Fuentes leaving his office. Before any of you point out that he's carrying a bag that is branded with the logo of a coffee maker, and that this may prove his association with me (as a Colombian), allow me to remind you that Colombians don't really like coffee much.

My possible doping missteps aside, allow me to more closely examine last week's "revalations" (I put this last word in quotes, as my way of letting you in on the fact that I'm a well-informed fourth-tier blogger who is in the know, and I therefore think that anyone who finds these "revelations" to be news is certainly inferior to me).

For my informal review of the facts, allow me to start by giving you a piece of data that may at first seem to have nothing to do with the matter at hand.

The winner of Paris-Roubaix earns $39,000 (€30,000) in prize money.

A caddy (not a golfer, but a caddy) who works for someone that wins the PGA Championship gets $145,000 (€111,685).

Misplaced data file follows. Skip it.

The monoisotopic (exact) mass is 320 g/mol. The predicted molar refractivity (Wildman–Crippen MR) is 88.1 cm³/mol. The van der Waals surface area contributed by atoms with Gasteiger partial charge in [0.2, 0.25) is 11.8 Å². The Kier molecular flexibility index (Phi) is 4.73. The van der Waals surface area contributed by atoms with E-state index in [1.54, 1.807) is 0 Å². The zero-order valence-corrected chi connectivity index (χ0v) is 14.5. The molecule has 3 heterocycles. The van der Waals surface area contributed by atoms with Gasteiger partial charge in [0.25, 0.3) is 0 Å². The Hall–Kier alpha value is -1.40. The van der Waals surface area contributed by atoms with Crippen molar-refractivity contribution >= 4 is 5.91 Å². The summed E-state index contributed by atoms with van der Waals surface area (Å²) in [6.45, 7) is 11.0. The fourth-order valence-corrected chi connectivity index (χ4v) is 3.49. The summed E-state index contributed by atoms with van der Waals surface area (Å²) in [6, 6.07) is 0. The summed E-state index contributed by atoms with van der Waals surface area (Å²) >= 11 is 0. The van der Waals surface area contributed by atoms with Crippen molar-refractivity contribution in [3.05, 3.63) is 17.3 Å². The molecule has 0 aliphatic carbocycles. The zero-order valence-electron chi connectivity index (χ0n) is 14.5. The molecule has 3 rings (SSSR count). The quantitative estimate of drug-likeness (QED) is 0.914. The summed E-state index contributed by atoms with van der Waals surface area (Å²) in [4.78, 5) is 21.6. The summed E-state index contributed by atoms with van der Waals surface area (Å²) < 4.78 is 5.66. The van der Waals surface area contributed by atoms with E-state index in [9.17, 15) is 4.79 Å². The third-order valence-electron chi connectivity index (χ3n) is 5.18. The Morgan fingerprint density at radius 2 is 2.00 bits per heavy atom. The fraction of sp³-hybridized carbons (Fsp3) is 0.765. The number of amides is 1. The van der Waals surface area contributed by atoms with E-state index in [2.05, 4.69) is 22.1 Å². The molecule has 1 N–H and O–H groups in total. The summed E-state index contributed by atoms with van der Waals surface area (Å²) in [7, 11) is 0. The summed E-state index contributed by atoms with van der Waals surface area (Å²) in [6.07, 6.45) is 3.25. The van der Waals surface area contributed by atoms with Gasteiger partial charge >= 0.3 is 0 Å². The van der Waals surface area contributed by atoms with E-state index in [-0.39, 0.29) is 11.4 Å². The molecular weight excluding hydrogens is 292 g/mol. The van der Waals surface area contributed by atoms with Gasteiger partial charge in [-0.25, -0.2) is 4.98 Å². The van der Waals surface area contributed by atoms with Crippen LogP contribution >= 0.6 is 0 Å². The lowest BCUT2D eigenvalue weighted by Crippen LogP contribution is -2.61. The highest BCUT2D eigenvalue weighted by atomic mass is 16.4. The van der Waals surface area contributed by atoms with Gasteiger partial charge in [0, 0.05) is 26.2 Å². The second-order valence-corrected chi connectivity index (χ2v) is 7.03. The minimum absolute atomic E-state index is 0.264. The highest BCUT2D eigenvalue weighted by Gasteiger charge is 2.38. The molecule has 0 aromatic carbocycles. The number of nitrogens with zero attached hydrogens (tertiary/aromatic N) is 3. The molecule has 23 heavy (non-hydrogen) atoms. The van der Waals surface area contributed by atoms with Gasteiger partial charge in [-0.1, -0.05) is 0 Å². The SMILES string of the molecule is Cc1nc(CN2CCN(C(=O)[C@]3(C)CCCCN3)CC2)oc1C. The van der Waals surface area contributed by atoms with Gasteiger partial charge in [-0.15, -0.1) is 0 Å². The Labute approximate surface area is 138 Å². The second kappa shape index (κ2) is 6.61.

Steve Williams was at one point the top earning caddie in the world, with a reported income of 1.27 million dollars. That's more that Phillipe Gilbert made last year.

Why am I telling you this? Because it shows cycling's ranking within the scope of sports around the world. It also helps underscore what last week's USADA file told us:

That the "most sophisticated doping program" in cycling consisted of little more than a few fumbling guys with cell phones who tried their best to keep a ragtag operation together. An operation that included such amazingly state of the art techniques as: using a bent coat hanger to maintain your blood bag elevated, taping a blood bag to the wall of a hotel room, not really being sure if the police are coming, and thus throwing out thousands of dollars worth of doping products into the toilet of a team bus. And if you're Tyler Hamilton, "sophisticated doping" also includes having a doctor who is suffering from dementia mixing up your blood bags, and giving half of the peloton the wrong blood.

In the end, we now realize what a "sophisticated doping program" looks like in cycling. It looks like a rejected script for a Pauly Shore movie. Which brings me to the most painful fact that should now be abundantly clear to all cycling fans. No, not the fact that the sport has and probably remains rotten to the core, or that I eat peanut butter and pickle sandwiches. I'm talking about something far scarier.